Cuban tody

The gem-like beautiful bird with a large head, short tail, and a long bill is found only in Cuba and its adjacent islands

Susanne Bollinger

Cuban tody


The gem-like beautiful bird with a large head, short tail, and a long bill is found only in Cuba and its adjacent islands


This bird is native to the island of Cuba and is known for its distinctive appearance and interesting behaviors. Measuring just 11cm (4.3 inches) in length, this tiny bird packs a lot of charm into its small frame.

One of the Cuban tody’s most striking features is its colorful plumage. With its bicolored red-black bill, pink flanks, red throat, and yellow lores, it is a vibrant sight to behold amidst the lush greenery of its habitat. Its relatively large head and long, flat bill add to its unique appearance, making it easily recognizable.

In terms of habitat, the Cuban tody can be found in a variety of environments, including evergreen forests, dry lowlands, and coastal vegetation near water. Despite its small size, this bird is quite adaptable and can thrive in diverse ecosystems across the island.

Like many omnivorous birds, the Cuban tody has a varied diet. It feeds on a range of food items, including insects, small fruits, spiders, and even small lizards. This adaptability in the diet allows the Cuban tody to take advantage of whatever food sources are available in its environment, ensuring its survival in different conditions.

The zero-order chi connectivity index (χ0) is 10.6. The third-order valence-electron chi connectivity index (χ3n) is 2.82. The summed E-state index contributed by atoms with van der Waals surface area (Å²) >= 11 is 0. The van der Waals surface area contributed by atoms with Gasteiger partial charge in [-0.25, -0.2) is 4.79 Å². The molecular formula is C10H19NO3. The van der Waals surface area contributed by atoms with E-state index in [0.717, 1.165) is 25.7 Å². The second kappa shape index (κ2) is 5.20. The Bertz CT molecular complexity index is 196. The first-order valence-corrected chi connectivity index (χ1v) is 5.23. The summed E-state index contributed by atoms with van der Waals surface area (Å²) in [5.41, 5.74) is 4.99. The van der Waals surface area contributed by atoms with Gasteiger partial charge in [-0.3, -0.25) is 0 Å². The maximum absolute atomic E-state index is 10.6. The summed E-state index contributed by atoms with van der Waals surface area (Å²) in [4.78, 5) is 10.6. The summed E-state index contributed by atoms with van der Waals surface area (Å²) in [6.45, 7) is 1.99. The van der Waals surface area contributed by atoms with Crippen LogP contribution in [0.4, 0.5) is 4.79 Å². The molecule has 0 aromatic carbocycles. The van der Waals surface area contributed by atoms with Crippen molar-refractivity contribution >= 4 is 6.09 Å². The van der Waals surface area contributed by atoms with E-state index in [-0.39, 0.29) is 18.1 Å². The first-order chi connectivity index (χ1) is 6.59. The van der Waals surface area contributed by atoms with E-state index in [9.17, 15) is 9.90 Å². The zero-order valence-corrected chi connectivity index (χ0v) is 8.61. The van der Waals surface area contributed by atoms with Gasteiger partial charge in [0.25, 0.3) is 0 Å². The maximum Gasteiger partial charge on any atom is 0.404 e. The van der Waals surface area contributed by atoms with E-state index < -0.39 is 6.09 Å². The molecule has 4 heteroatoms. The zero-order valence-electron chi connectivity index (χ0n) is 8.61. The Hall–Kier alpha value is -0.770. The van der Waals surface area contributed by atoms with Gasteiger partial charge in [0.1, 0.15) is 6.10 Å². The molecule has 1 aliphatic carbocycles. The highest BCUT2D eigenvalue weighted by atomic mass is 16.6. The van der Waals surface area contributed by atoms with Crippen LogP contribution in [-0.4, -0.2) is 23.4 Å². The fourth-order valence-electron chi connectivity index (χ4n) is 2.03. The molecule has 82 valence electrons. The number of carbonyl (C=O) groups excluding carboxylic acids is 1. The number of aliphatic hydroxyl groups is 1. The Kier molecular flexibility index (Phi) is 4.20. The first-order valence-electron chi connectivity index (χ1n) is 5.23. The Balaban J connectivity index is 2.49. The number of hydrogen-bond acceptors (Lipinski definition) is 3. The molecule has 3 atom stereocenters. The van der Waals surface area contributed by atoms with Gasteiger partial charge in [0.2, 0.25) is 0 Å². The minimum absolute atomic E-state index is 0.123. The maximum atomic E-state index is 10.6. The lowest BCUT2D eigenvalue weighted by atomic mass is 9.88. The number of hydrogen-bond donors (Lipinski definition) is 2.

Breeding behavior in Cuban todies is also quite interesting. They are typically found in pairs, and they construct tunnel-shaped nests leading to an egg chamber on earthen banks. The construction of these nests is a meticulous process, with the birds using a glue-like substance made from lichen, algae, grass, and small feathers to secure their living quarters. This nesting behavior helps protect the eggs and chicks from potential predators, ensuring the survival of the species.

Despite facing threats such as habitat loss and degradation, the population of the Cuban tody remains stable, and it is currently designated as a species of “Least Concern” by conservation organizations.


Population est.

Anything we've missed?

Help us improve this page by suggesting edits. Glory never dies!

Suggest an edit

Get to know me

Terrestrial / Aquatic

Altricial / Precocial

Polygamous / Monogamous

Dimorphic (size) / Monomorphic

Active: Diurnal / Nocturnal

Social behavior: Solitary / Pack / Herd

Diet: Carnivore / Herbivore / Omnivore / Piscivorous / Insectivore

Migratory: Yes / No

Domesticated: Yes / No

Dangerous: Yes / No